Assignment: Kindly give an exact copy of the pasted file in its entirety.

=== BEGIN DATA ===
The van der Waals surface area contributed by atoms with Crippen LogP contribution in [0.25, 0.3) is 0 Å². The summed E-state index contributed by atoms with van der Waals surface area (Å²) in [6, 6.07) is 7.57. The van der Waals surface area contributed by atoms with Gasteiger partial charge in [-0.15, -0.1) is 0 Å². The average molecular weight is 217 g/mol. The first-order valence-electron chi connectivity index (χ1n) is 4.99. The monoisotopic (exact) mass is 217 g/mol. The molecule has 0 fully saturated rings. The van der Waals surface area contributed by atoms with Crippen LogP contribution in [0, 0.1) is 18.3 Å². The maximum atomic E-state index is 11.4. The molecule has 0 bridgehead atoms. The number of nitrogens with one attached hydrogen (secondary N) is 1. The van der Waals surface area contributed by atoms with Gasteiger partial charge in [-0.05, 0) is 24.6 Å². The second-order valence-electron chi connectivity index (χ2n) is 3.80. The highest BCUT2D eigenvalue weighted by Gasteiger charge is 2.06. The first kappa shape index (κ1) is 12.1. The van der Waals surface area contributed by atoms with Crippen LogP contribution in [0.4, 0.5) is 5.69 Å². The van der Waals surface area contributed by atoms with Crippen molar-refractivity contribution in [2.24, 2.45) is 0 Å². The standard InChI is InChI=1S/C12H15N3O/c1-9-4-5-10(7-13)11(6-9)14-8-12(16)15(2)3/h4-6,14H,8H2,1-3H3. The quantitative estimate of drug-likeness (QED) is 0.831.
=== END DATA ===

The van der Waals surface area contributed by atoms with Crippen LogP contribution in [0.25, 0.3) is 0 Å². The summed E-state index contributed by atoms with van der Waals surface area (Å²) in [6, 6.07) is 7.57. The van der Waals surface area contributed by atoms with Gasteiger partial charge in [-0.15, -0.1) is 0 Å². The average molecular weight is 217 g/mol. The first-order valence-electron chi connectivity index (χ1n) is 4.99. The monoisotopic (exact) mass is 217 g/mol. The molecule has 0 fully saturated rings. The van der Waals surface area contributed by atoms with Crippen LogP contribution in [0, 0.1) is 18.3 Å². The maximum atomic E-state index is 11.4. The molecule has 0 bridgehead atoms. The number of nitrogens with one attached hydrogen (secondary N) is 1. The van der Waals surface area contributed by atoms with Gasteiger partial charge in [-0.05, 0) is 24.6 Å². The second-order valence-electron chi connectivity index (χ2n) is 3.80. The highest BCUT2D eigenvalue weighted by Gasteiger charge is 2.06. The first kappa shape index (κ1) is 12.1. The van der Waals surface area contributed by atoms with Crippen LogP contribution in [0.4, 0.5) is 5.69 Å². The van der Waals surface area contributed by atoms with Crippen molar-refractivity contribution in [2.24, 2.45) is 0 Å². The standard InChI is InChI=1S/C12H15N3O/c1-9-4-5-10(7-13)11(6-9)14-8-12(16)15(2)3/h4-6,14H,8H2,1-3H3. The quantitative estimate of drug-likeness (QED) is 0.831.